News From Terre Haute, Indiana

May 26, 2013

Historical Treasure: Davis Gardens: Once one of the largest greenhouses in world

Chris Weber
Special to the Tribune-Star

TERRE HAUTE — Another rainy spring day kept me out of the garden so I decided to research some gardening history at the Vigo County Historical Museum. While looking into Vigo County’s past, and hoping to come up with ideas for my own backyard plans, I decided to look into the museum’s records on Davis Gardens. I am always surprised to learn that many Vigo County residents are not aware of the importance (or even existence) of Davis Gardens.

Once the home to one of the largest indoor greenhouses in the world, Davis Gardens was located in the northeast corner of the intersection of Davis and Seventh Street, where the Westminster Village retirement community now stands.  Indeed, aerial photos from the museum archives show the size and scope of the complex. The buildings were so massive that the outlines of the eastern greenhouses can still be seen in modern aerial images just to the east of Westminster Village. It is no surprise that Davis Gardens was successful; Terre Haute’s centralized location on the crossroads of federal highways 40 and 41 gave easy access to the metropolitan areas of St. Louis, Chicago, Indianapolis, Cincinnati, Detroit and more.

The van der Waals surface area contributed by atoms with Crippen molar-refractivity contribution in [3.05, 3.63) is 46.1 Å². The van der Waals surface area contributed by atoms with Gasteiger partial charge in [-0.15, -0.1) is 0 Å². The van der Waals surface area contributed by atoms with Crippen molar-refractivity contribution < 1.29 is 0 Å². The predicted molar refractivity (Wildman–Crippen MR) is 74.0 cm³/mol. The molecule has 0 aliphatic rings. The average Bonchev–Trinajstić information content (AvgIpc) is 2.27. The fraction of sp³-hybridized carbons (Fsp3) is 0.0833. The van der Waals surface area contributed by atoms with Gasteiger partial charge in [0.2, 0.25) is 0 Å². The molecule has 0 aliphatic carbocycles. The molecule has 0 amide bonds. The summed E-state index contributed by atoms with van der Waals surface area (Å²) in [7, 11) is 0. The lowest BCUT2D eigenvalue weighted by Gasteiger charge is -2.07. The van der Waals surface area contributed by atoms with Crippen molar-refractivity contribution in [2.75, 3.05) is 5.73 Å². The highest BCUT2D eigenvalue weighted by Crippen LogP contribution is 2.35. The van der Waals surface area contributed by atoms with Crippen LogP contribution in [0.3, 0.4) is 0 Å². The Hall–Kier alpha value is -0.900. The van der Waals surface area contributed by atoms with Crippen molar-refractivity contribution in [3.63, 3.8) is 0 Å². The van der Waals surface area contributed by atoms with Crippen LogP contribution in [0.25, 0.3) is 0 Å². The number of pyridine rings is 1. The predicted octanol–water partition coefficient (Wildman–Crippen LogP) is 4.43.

Davis Gardens supplied vegetables of all kinds throughout the country; however, they were known for cucumbers, tomatoes, and Bibb lettuce in particular. All three of these are prominently displayed in an early product display photo that also includes a photo backdrop — and all of the photos in that display are part of the museum collection. Cucumbers are ever present in the archival photos, with growing trellises, picking crews, and machines for washing and sorting displayed. In addition, Davis Gardens had indoor fields of Bibb lettuce, seemingly laid out in never ending rows. As the photo states, at the time Davis Gardens was the “Largest Vegetable Producing Greenhouse in the World.” From the photos, it is obvious that the complex lived up to this claim.

This is actually only a small amount of what the photo archive has to offer. To see the rest, stop by the Vigo County Historical Museum and ask for the Davis Gardens file. It is a great way to spend a rainy day when you can’t get into the garden.